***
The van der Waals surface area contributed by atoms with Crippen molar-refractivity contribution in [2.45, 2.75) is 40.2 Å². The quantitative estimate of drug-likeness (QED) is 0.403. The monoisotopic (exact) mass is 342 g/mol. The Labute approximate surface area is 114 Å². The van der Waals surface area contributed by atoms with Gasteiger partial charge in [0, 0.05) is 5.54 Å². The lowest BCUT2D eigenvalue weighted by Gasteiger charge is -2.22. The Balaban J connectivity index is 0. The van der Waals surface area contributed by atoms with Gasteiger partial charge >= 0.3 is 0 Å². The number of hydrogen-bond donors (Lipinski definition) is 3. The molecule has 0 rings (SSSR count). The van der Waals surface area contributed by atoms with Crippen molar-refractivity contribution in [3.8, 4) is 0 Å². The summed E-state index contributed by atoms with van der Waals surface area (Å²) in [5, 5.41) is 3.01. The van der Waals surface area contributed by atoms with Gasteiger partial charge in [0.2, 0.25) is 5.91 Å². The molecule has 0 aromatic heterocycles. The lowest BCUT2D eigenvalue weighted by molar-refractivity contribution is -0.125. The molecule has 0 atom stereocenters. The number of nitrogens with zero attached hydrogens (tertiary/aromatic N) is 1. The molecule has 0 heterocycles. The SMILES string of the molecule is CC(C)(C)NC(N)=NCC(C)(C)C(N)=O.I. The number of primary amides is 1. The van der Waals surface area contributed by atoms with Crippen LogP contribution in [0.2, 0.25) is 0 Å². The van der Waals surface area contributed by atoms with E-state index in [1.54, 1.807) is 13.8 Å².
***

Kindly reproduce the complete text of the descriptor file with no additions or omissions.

The van der Waals surface area contributed by atoms with Crippen molar-refractivity contribution in [2.45, 2.75) is 40.2 Å². The quantitative estimate of drug-likeness (QED) is 0.403. The monoisotopic (exact) mass is 342 g/mol. The Labute approximate surface area is 114 Å². The van der Waals surface area contributed by atoms with Gasteiger partial charge in [0, 0.05) is 5.54 Å². The lowest BCUT2D eigenvalue weighted by Gasteiger charge is -2.22. The Balaban J connectivity index is 0. The van der Waals surface area contributed by atoms with Gasteiger partial charge >= 0.3 is 0 Å². The number of hydrogen-bond donors (Lipinski definition) is 3. The molecule has 0 rings (SSSR count). The van der Waals surface area contributed by atoms with Crippen molar-refractivity contribution in [3.8, 4) is 0 Å². The summed E-state index contributed by atoms with van der Waals surface area (Å²) in [5, 5.41) is 3.01. The van der Waals surface area contributed by atoms with Gasteiger partial charge in [0.2, 0.25) is 5.91 Å². The molecule has 0 aromatic heterocycles. The lowest BCUT2D eigenvalue weighted by molar-refractivity contribution is -0.125. The molecule has 0 atom stereocenters. The number of nitrogens with zero attached hydrogens (tertiary/aromatic N) is 1. The molecule has 0 heterocycles. The SMILES string of the molecule is CC(C)(C)NC(N)=NCC(C)(C)C(N)=O.I. The number of primary amides is 1. The van der Waals surface area contributed by atoms with Crippen LogP contribution in [0.2, 0.25) is 0 Å². The van der Waals surface area contributed by atoms with E-state index in [1.54, 1.807) is 13.8 Å².